According to fresh news, the outlook for black rhinoceroses (Diceros bicornis) has improved – unfortunately only in zoos. Although Berlin Zoological Garden (Germany) has a tradition of breeding this species and it has one of the largest breeding groups in the world, the almost concurrent birth of two calves in one zoo was still a big surprise. Can we hope for this to help achieve the goal of the European breeding programme (EEP) of this species? Let’s have a look at the background of breeding these animals in zoos.
The issue of black rhinos always reminds me of my first encounter with this species. It was when I saw a mounted head of a female black rhino that decorated the staff’s dining room, calling to mind the history of Veszprém Zoo. When I was working there, it was merely a dream for us to keep this unique species again, as the requirements and possibilities had changed. The white rhino (Ceratotherium simum) was the main and most popular species of rhinos in zoos, although their keeping system – generally only one or two animals per zoo – led to sustainability problems of the population due to a lower reproduction rate. The world has changed, and now black and Indian rhinoceros (Rhinoceros unicornis) breeding programmes seek new participants, and more support is given zoos to start with these rhinos rather than white rhinos (although last year’s tendency changed to positive direction in the case of white rhinos, too). But does this mean their situation is now rosy?
Presently, the situation of black rhinos looks hopeful, as we frequently get news about births of black rhinos both from Europe and the United States. In October our pleasure was even doubled when not one, but two babies were born in Berlin Zoo. First, Maburi had her baby on 2nd, and on 14th Kumi followed her with her calf, which is the 19th in the black rhino history of the zoo. In addition, on 11th another male rhino was born in Leipzig Zoo, also in Germany. Unfortunately this calf died of severe enteritis two weeks later.
However, the breeding of black rhinos is still a huge challenge. The number of specimens of all subspecies is about 250 worldwide, according to the Zoological Information Management System (ZIMS). The breeding programme focuses on the Eastern black rhinoceros (Diceros bicornis michaeli) in Europe, as it is a manageable subspecies due to their larger number (78 in 2014). The number of the founders of the European population was 40 (5 of them are still living). The first baby was born in 1955, and the rate of captive born animals exceeds 85% today. Thanks to the diverse and known origin of the founders and the management of the breeding, inbreeding is not significant. There is an interesting phenomenon concerning the sex ratio of captive-born babies: usually more females are born than males, which may have a positive effect on their management. The main goal of the programme is to achieve a >5% growth rate per year to ensure a healthy and sustainable zoo population. Unfortunately, the goal has not been reached in the recent years, for example, the programme needs 6 babies in 2014 in Europe, and there are still only 3... If the reproduction rate does not increase, the black rhino population won’t grow as quickly as some free living populations, which is the aim of the program - as Mr. Mark Pilgrim (Black Rhinoceros EEP) informed us.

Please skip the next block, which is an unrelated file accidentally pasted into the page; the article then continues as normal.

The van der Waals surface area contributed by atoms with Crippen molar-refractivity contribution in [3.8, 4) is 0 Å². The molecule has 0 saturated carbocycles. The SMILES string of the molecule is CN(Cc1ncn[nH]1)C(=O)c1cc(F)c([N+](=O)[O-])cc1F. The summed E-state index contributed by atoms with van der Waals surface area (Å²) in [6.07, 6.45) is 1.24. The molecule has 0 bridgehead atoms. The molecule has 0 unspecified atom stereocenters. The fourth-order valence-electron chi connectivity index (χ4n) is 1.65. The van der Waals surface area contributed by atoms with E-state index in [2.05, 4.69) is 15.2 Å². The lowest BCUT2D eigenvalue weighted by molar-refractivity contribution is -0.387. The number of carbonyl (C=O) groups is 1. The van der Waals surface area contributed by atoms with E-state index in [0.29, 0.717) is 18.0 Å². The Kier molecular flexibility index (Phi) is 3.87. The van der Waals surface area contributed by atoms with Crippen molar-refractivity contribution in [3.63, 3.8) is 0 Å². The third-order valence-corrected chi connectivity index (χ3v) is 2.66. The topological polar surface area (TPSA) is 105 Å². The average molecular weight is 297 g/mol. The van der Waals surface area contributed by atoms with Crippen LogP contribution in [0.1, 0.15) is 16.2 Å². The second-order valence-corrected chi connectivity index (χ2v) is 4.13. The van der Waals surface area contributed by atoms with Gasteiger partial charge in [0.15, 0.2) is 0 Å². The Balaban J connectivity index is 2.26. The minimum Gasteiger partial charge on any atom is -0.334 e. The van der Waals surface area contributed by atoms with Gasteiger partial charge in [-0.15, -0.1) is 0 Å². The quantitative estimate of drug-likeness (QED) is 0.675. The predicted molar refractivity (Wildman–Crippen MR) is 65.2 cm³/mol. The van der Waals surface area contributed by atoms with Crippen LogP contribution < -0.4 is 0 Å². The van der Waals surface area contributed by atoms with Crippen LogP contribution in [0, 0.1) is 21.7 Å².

How could the zoo community improve this programme? Dvůr Králové Zoo (Czech Republic), Port Lympne Wild Animal Park (UK), Chester Zoo (UK) and Berlin Zoo have a tradition of breeding this species, and they can share the knowledge of successful breeding with other zoos. Starter zoos – new participants in the programme – should build facilities for breeding purposes, for at least 5 animals, including both indoor and outdoor permanent separation areas which make effective management possible.
Our knowledge has expanded in this field, as black rhinos, on the contrary to white rhinoceroses, were considered a very aggressive species in the past, therefore the practice was to keep them one by one. There are many working examples of mixed exhibits with black rhinos today, and this may make this species more popular in collection planning. In addition, a husbandry guideline website is now available: www.blackrhinohusbandry.org.
Let’s return to Berlin Zoo, to the joyous events of the rhino births. The father of both babies, Jasper was born in Dvůr Králové Zoo in 1991, while Marubi, the mother of the first baby was born in Magdeburg Zoo (Germany) in 2002. Kumi, the second mother was born in Berlin in 1995. All three rhinos are captive born specimens, and the mothers are experienced, as they both had one baby in the past.
The first little bull was born at 9:30 in the morning on 2nd October, without any complications. A rhino calf usually stands up and starts to follow the mother within 11 hours after birth. This calf proved to be very viable – he accomplished his first challenging task in 4 hours.
The second bull was born at night on 14th of October, its birth weight was 35 kg (77 lb) and his length was 50 cm (1,64 ft). As Dr. Andreas Ochs, the curator of rhinos informed us, the mothers and calves were healthy and well, and when the weather is warm (above 10°C/50°F) and not rainy, the visitors can see the calves.
Unfortunately, the situation of the wild population of black rhinos is much more worrying. Their number has declined, by more than 90% since 1960, mainly as a result of poaching, according to data of the IUCN Red List. There are only about 4880 individuals left in the wild (2010), therefore the species is considered Critically Endangered. Preserving black rhinos for the future is one of the most important reasons to maintain a sustainable zoo population of these animals. Events such as the birth of these two rhino babies of Berlin Zoo, should contribute to fulfill this mission.